Of course, many cases of domestic violence do rise to the level where the police and prison are appropriate. Let’s try to work together to make a reasonable system where there is due process, innocence until proven guilty with reasonable steps taken for the protection of possible victims – emphasis reasonable, as contrasted with the automatic “restraining order” on my mother in spite of the stated wishes of my mother and the purpoted victim aka her husband.

    This is obviously very personal, and it’s very frustrating when people talk about this with absolutely zero experience of the actual system. It’s fucked up. Of course, actual domestic violence persons getting away in spite of the victim asking for help from the police – that’s also fucked up.

  11. EnlightenmentLiberal says

    The rest of it makes sense. There’s a financial incentive for the judge for the drug testing, and to look tough on crime for re-election. The thing that my mother and I still don’t get is why the restraining order. How would the judge et al make money off the divorce? That’s what we still don’t get.

    I should add: The initial defense attorney, the judge, the parole officer, etc., all made several spontaneous statements to my mother about how divorce is the natural next step, and how the parole officer can talk to the husband in order to work out details of the divorce without violating the bail agreement. They were really pushing her to get a divorce. It’s really, really weird. My mother and I still don’t get why they’re all trying to urge her to get a legal divorce. We assume there’s a money angle in there somewhere, just like the money angle for the mandatory drug testing, but we don’t see it. It’s the weirdest part about the whole ordeal for me.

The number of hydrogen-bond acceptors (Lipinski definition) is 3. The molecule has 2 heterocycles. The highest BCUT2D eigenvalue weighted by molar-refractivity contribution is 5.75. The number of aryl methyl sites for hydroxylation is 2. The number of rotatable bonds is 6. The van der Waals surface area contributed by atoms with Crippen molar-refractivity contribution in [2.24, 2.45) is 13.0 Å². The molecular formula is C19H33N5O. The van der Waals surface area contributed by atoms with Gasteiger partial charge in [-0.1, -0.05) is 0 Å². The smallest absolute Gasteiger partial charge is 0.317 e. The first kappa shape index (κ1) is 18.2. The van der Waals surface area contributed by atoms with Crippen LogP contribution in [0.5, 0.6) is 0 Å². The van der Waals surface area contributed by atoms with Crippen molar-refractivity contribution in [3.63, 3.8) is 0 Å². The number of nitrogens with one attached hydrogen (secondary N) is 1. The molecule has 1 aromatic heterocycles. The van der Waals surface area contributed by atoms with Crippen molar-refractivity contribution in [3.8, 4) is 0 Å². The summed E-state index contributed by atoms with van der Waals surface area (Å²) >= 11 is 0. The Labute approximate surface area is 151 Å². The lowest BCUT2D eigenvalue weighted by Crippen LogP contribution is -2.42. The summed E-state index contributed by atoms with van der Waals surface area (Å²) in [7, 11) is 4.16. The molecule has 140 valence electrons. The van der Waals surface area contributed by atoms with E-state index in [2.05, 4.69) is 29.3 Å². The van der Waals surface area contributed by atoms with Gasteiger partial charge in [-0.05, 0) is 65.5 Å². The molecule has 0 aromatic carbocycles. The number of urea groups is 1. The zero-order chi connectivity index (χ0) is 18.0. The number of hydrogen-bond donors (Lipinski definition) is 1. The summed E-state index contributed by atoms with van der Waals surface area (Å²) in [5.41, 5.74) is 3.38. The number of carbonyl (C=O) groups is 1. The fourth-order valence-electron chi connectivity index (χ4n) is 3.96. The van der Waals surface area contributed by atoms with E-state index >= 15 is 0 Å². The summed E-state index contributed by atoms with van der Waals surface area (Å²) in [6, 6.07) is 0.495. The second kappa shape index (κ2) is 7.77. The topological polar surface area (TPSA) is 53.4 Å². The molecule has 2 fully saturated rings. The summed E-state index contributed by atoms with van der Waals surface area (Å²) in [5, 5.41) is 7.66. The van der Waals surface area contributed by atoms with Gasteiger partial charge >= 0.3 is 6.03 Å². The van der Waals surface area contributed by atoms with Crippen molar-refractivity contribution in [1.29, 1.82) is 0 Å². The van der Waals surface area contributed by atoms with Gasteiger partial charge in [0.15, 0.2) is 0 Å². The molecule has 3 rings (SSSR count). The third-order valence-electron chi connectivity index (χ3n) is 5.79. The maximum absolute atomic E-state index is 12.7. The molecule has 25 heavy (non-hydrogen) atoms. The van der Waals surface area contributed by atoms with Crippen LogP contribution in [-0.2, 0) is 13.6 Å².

12. Rowan vet-tech says

    That is such bullshit, Enlightenment Liberal. My sympathies to you, your mom, and her husband… and a fistfull of cat shit for the judge.

  13. hotspurphd says

    Kaleb Locke. Infuriating indeed!